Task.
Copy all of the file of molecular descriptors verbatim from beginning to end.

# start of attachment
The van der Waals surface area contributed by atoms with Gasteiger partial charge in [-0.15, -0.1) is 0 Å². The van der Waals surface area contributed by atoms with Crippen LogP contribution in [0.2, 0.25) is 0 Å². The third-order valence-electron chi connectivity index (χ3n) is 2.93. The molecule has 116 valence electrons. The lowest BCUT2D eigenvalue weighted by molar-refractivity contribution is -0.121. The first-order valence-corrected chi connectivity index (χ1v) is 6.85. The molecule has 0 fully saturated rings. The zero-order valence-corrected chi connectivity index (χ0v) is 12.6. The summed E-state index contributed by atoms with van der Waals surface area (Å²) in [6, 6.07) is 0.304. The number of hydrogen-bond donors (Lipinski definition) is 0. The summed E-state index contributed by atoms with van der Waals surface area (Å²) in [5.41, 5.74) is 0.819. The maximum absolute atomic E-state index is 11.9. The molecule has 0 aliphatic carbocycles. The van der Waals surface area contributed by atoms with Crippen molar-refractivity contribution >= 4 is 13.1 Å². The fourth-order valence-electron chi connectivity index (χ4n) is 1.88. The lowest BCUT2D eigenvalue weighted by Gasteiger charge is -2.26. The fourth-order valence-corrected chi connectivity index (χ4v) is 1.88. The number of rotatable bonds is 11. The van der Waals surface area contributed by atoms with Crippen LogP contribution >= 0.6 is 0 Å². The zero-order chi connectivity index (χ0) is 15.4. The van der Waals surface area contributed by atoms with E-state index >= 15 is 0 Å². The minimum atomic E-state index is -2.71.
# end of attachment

The van der Waals surface area contributed by atoms with Gasteiger partial charge in [-0.15, -0.1) is 0 Å². The van der Waals surface area contributed by atoms with Crippen LogP contribution in [0.2, 0.25) is 0 Å². The third-order valence-electron chi connectivity index (χ3n) is 2.93. The molecule has 116 valence electrons. The lowest BCUT2D eigenvalue weighted by molar-refractivity contribution is -0.121. The first-order valence-corrected chi connectivity index (χ1v) is 6.85. The molecule has 0 fully saturated rings. The zero-order valence-corrected chi connectivity index (χ0v) is 12.6. The summed E-state index contributed by atoms with van der Waals surface area (Å²) in [6, 6.07) is 0.304. The number of hydrogen-bond donors (Lipinski definition) is 0. The summed E-state index contributed by atoms with van der Waals surface area (Å²) in [5.41, 5.74) is 0.819. The maximum absolute atomic E-state index is 11.9. The molecule has 0 aliphatic carbocycles. The van der Waals surface area contributed by atoms with Crippen molar-refractivity contribution >= 4 is 13.1 Å². The fourth-order valence-electron chi connectivity index (χ4n) is 1.88. The lowest BCUT2D eigenvalue weighted by Gasteiger charge is -2.26. The fourth-order valence-corrected chi connectivity index (χ4v) is 1.88. The number of rotatable bonds is 11. The van der Waals surface area contributed by atoms with Crippen LogP contribution >= 0.6 is 0 Å². The zero-order chi connectivity index (χ0) is 15.4. The van der Waals surface area contributed by atoms with E-state index >= 15 is 0 Å². The minimum atomic E-state index is -2.71.